to you, I should know. I'm the only relative you've got.”

“That's all right,” Simon said to Kate. He turned back to Aunt Julia. “I plan to manage one of my father's restaurants, the one by the airport. I'll work with him for a few months so he can show me the ropes, and then he'll turn the whole restaurant over to me. He and my mother have been running a restaurant for twenty-five years. They want to retire. My brother, Raul, will manage the other restaurant as soon as he graduates from high school. He's one year younger than me.”

Aunt Julia made a face that conveyed she was impressed. “Managing a restaurant at such a young age!”

“I've been working in the restaurants ever since I can remember. I know the business. And I'll have a few months with my dad before I take over completely.”

Aunt Julia was going to ask another question when M
ary came
in. “I think the pot roast is getting overdone. It looks dry.”

Fortunately, Aunt Julia did not carry out any further interrogations during supper. Kate noticed that Mary's presence mellowed Aunt Julia. It was as if Mary saw a softer side to her, and she responded to that.

After they were finished with supper, Aunt Julia insisted that Kate and Simon go out to the backyard and enjoy the cool evening air while she rested and Mary did the dishes. She had gone back to her usual tired self.

Kate and Simon sat next to each other in silence. The night was gleaming with stars, and Kate focused her gaze on them. Whenever she glanced at Simon, she felt as if he was mustering enough courage to speak. She wanted to ask him about the “pre-engagement” comment. It was presumptuous of him to say that to Aunt Julia before discussing it with Kate. On the other hand, she did not want to talk about their relationship. She liked Simon and felt closer to him than she had ever felt to any other boy, but they had never discussed what would happen after high school, and she had never told him about the application to Stanford. She knew that Simon assumed she would stay in El Paso and their relationship would continue. Now here he was, searching for words to ask her what she didn't want to hear.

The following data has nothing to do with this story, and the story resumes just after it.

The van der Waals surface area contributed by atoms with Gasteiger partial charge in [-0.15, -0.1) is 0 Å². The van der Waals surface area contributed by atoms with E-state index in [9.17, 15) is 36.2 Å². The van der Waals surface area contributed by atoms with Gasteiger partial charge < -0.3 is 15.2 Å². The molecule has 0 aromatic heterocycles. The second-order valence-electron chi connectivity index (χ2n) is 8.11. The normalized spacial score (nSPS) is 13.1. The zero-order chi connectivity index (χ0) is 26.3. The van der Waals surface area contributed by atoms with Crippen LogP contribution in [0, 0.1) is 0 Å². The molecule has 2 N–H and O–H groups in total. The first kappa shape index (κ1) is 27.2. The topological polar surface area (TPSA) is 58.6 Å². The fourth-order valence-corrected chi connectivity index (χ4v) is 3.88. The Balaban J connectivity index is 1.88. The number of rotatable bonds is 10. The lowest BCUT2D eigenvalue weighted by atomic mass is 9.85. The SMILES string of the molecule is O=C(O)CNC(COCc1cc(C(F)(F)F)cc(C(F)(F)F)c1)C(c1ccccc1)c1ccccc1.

“Is everything okay?” he finally said.

“Okay? Like how?”

“Between us.”

“Sure.”

She could hear him inhale deeply. “Maybe it's time to make things more formal.”

“Things?” She turned to look at him.

“Between you and me.”

“More than pre-engaged?” There was a faint note of sarcasm in her voice, but Simon didn't pick it up.

“I know we've only been going out for a year and a half, but we've known each other since we were kids, since my family started going to your father's church. I'm one hundred percent sure about you. I've felt that way for ages. And
.
.
.”

“Go on.” Might as well have it all out. Simon put his left hand in his pocket, and for a second she thought he was going to take out a ring. Kate's mind raced, trying to think what she would say if he did.

“Well, this is a good time to make a decision about us.”

She was relieved when he took his hand out of his pocket again and it was empty. She wondered why Simon would not just out-and-out propose to her, why he preferred to talk about decisions, formal or otherwise. He must be testing and prodding to see whether his proposal would be accepted. There was a part of her that wanted to make it easier for him by telling him to go ahead and just ask, and another part that wanted to make it as hard as possible so that she wouldn't have to give any answers.

She said softly, “Are you sure this is a good time to be talking about this?” It was the gentlest way to put him off, at least for a while.

But Simon seemed determined to carry through with what he had to say. He took a deep breath and then said, “I want to be there for you. You need someone now more than ever.”

BOOK: Irises
7.18Mb size Format: txt, pdf, ePub